It saves you money. Just like any sales or MarTech investment, they need to prove their ROI (cut operating costs and/or increase revenue). Being novel and fun isn’t enough.
It’s less frustrating than human interaction. Studies prove again and again that consumers just don’t like talking on the phone, especially to sales reps. In a recent survey, however, 63.9% of consumers agreed with the statement: “Businesses should be available and contactable via messaging applications.” Give them what they ask for–but don’t sacrifice effectiveness. Check out this article on Venture Beat, “3 reasons messaging apps and chatbots will change the face of marketing”.
You’re able to feed your bot information. Equip it with all of the data it needs to do its job. Whether that includes customer records, search results, or real-time weather patterns (but, as always, be mindful of confidentiality and potential security breaches). Pay attention to your customers’ questions and update your bot’s conversation database whenever it encounters a question it doesn’t know or responds to a comment in a way that doesn’t make sense (read: feels inhuman). Even better if it can learn on its own. Onward and upward!
It’s accessible from common platforms. The beauty of a bot is that it reduces the friction of downloading an app or typing in a web address. Find out where your customers are already active and make it available to them there. Whether that is Facebook’s Messenger (Adweek’s reporting it has more than 900 million active users), Kik, or on your own website.
It’s mobile friendly. Well, duh.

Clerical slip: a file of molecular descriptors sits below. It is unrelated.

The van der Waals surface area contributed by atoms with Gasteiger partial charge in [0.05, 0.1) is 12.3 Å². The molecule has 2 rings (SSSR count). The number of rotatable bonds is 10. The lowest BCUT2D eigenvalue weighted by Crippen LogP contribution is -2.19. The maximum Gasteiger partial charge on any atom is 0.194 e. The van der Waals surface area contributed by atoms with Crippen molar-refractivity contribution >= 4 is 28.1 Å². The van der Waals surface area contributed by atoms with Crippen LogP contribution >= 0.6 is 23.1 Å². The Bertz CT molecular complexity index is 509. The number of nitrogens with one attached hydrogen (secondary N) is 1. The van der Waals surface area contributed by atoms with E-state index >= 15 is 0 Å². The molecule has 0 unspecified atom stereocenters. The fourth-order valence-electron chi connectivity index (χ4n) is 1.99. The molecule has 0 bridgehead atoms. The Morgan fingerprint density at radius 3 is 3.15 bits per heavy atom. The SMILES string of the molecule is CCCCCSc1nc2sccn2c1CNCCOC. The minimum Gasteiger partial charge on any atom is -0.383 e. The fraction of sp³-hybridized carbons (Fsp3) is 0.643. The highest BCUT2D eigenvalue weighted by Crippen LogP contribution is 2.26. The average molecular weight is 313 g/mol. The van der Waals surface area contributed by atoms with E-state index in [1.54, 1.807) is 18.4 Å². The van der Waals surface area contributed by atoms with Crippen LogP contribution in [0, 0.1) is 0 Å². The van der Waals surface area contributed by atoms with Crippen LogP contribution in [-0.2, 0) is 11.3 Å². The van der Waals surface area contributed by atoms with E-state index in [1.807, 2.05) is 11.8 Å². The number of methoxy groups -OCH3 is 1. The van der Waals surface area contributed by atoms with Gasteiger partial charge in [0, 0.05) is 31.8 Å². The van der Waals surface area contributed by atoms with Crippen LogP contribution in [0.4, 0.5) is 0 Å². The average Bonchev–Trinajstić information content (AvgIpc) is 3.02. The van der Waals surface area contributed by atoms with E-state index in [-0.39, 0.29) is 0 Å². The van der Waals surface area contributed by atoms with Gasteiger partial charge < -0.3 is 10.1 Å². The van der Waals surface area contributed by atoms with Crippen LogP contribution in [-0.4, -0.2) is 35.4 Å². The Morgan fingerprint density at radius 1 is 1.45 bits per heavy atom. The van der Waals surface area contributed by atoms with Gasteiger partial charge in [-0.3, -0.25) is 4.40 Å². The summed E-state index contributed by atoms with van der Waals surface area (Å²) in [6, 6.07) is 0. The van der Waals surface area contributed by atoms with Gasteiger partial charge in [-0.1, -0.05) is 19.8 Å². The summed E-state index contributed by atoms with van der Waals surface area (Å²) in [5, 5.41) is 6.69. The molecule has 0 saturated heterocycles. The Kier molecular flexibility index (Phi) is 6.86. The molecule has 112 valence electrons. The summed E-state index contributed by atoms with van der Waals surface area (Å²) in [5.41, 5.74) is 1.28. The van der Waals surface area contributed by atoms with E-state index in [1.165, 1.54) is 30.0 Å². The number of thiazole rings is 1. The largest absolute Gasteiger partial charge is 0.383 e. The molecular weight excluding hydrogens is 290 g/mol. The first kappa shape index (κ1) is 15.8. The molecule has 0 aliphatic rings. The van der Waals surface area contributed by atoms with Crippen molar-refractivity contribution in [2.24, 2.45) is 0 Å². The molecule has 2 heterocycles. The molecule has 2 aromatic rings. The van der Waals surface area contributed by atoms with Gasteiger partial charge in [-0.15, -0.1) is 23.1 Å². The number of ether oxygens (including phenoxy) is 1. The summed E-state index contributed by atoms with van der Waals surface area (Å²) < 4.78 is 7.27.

It’s nice to talk to. Interacting with a bot shouldn’t feel like talking to a machine. The conversation should be natural and fun. Your job is to equip them with the language skills to do this. Monitor it at first and be ready for a human to intervene in the case of a bug or unanswerable question.
It’s non-disruptive. Don’t bombard people with unwanted communication. A bot should be available when users want and need it, and patiently waiting when they don’t.
It’s responsive. Even if it doesn’t have the info to answer a question, it should immediately acknowledge that it has received it. No one likes being ignored. Being ignored by a machine is even harsher.
It’s useful. Make sure your bots are serving a function and aren’t there just to take up bandwidth. What do your customers need help with that your bot can provide? Don’t be limited in your definition of utility. A bot for entertainment can be just as compelling as one that completes a task.
The beauty of bot tech? The more advanced AI and Natural Language Processing become, the more seamlessly bots will assimilate into our environment (Facebook is turbo-charging this by open-sourcing their bot language training code). Human and software language divisions will blur. Who knows? One day they may even be able to detect sarcasm.
Curious about how you could benefit from a little bot love? Drop us a line and we’ll chat with you (we promise we’re not robots).
Editor’s note — feature image by Cate Kennedy